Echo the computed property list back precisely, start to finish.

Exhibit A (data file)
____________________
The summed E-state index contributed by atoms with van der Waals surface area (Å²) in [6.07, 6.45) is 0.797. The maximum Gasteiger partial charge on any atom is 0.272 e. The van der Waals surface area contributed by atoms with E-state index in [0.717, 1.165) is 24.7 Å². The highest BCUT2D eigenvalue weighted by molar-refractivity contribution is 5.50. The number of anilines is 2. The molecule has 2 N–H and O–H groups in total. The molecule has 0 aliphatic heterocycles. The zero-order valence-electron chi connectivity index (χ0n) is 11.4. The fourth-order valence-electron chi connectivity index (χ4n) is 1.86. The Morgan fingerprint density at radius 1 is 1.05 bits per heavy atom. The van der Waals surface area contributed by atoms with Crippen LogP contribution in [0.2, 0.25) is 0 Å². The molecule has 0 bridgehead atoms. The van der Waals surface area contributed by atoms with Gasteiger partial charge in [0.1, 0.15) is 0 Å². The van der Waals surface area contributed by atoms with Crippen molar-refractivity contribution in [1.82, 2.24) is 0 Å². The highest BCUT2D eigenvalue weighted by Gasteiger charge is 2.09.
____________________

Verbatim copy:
The summed E-state index contributed by atoms with van der Waals surface area (Å²) in [6.07, 6.45) is 0.797. The maximum Gasteiger partial charge on any atom is 0.272 e. The van der Waals surface area contributed by atoms with E-state index in [0.717, 1.165) is 24.7 Å². The highest BCUT2D eigenvalue weighted by molar-refractivity contribution is 5.50. The number of anilines is 2. The molecule has 2 N–H and O–H groups in total. The molecule has 0 aliphatic heterocycles. The zero-order valence-electron chi connectivity index (χ0n) is 11.4. The fourth-order valence-electron chi connectivity index (χ4n) is 1.86. The Morgan fingerprint density at radius 1 is 1.05 bits per heavy atom. The van der Waals surface area contributed by atoms with Crippen LogP contribution in [0.2, 0.25) is 0 Å². The molecule has 0 bridgehead atoms. The van der Waals surface area contributed by atoms with Gasteiger partial charge in [0.1, 0.15) is 0 Å². The van der Waals surface area contributed by atoms with Crippen molar-refractivity contribution in [1.82, 2.24) is 0 Å². The highest BCUT2D eigenvalue weighted by Gasteiger charge is 2.09.